Goldman Sachs CEO Lloyd Blankfein attracted notice Monday when the Human Rights Campaign posted a 30-second video on the Web that features his endorsement of same-sex marriage. For some, talk has already turned to how the campaign will affect Blankfein's and his much-maligned investment bank's reputation.
"America's corporations learned long ago that equality is just good business and is the right thing to do," he says to the camera. No one seems to question Blankfein's earnest motivation for participating in the campaign. He's long supported same-sex marriage, pressuring Albany legislators while New York debated legalizing it, and implementing LGBT-friendly policies at Goldman, writes The New York Times' Susanne Craig.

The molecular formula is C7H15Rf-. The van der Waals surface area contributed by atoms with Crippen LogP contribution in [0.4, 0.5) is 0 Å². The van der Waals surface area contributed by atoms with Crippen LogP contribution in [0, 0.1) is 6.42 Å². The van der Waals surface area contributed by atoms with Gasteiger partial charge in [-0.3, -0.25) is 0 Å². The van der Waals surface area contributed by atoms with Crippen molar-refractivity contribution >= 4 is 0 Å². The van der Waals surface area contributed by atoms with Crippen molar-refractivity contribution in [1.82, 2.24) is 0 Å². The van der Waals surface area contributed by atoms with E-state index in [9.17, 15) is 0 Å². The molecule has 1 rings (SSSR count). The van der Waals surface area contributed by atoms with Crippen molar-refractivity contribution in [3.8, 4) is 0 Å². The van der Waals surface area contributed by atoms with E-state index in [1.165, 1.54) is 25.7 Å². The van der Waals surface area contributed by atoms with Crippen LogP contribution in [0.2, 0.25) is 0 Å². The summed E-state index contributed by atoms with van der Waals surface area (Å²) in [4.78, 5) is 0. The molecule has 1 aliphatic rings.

Paul Argenti, a communication professor at Dartmouth's business school tells The Times that the spot probably won't affect the firm much either way because it's a territory pretty far removed from Goldman's expertise or its perceived ills. "If Mr. Blankfein was taking a radical stand on pay you could say wow, that's big. But equality is simply not an issue you associate with Goldman," he says. But The Times' Craig notes that there might be some unseen backlash in the typically conservative arena of finance. "The affiliation with a liberal organization could also alienate conservatives who do business with the firm," she says, though she doesn't quote anyone to back her up on that. On Twitter, The Times' Washington correspondent Binyamin Applebaum takes the opposite tack, tweeting, "This Blankfein thing is brilliant PR, burnishing Goldman's badly tarnished image in the places it lives and works." Indeed, the ad certainly doesn't seem likely to play poorly in Manhattan, where figures like Gov. Andrew Cuomo, who public pushed through the same-sex marriage law, enjoy sky-high approval as a result.